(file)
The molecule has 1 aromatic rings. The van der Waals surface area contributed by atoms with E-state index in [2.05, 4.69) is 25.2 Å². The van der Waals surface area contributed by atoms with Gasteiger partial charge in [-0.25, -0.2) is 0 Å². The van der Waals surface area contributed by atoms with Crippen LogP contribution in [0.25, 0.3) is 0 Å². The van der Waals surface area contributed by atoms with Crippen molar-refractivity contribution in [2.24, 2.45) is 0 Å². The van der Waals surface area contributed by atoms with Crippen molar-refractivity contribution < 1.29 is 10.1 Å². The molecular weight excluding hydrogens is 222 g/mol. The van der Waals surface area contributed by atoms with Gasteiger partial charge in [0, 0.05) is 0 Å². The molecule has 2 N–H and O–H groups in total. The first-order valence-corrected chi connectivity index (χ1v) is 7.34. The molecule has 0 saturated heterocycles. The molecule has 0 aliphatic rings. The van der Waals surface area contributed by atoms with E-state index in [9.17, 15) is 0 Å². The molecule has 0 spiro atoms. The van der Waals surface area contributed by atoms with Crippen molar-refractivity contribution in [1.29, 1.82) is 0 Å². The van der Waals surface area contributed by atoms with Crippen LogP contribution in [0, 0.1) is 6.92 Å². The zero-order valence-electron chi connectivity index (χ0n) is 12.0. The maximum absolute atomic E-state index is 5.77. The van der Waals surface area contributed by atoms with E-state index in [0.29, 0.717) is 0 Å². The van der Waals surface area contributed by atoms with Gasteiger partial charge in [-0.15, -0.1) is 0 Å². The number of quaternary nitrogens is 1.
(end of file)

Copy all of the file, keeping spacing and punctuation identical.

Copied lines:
The molecule has 1 aromatic rings. The van der Waals surface area contributed by atoms with E-state index in [2.05, 4.69) is 25.2 Å². The van der Waals surface area contributed by atoms with Gasteiger partial charge in [-0.25, -0.2) is 0 Å². The van der Waals surface area contributed by atoms with Crippen LogP contribution in [0.25, 0.3) is 0 Å². The van der Waals surface area contributed by atoms with Crippen molar-refractivity contribution in [2.24, 2.45) is 0 Å². The van der Waals surface area contributed by atoms with Crippen molar-refractivity contribution < 1.29 is 10.1 Å². The molecular weight excluding hydrogens is 222 g/mol. The van der Waals surface area contributed by atoms with Gasteiger partial charge in [0, 0.05) is 0 Å². The molecule has 2 N–H and O–H groups in total. The first-order valence-corrected chi connectivity index (χ1v) is 7.34. The molecule has 0 saturated heterocycles. The molecule has 0 aliphatic rings. The van der Waals surface area contributed by atoms with E-state index in [9.17, 15) is 0 Å². The molecule has 0 spiro atoms. The van der Waals surface area contributed by atoms with Crippen molar-refractivity contribution in [1.29, 1.82) is 0 Å². The van der Waals surface area contributed by atoms with Crippen LogP contribution in [0, 0.1) is 6.92 Å². The zero-order valence-electron chi connectivity index (χ0n) is 12.0. The maximum absolute atomic E-state index is 5.77. The van der Waals surface area contributed by atoms with E-state index in [0.29, 0.717) is 0 Å². The van der Waals surface area contributed by atoms with Gasteiger partial charge in [-0.15, -0.1) is 0 Å². The number of quaternary nitrogens is 1.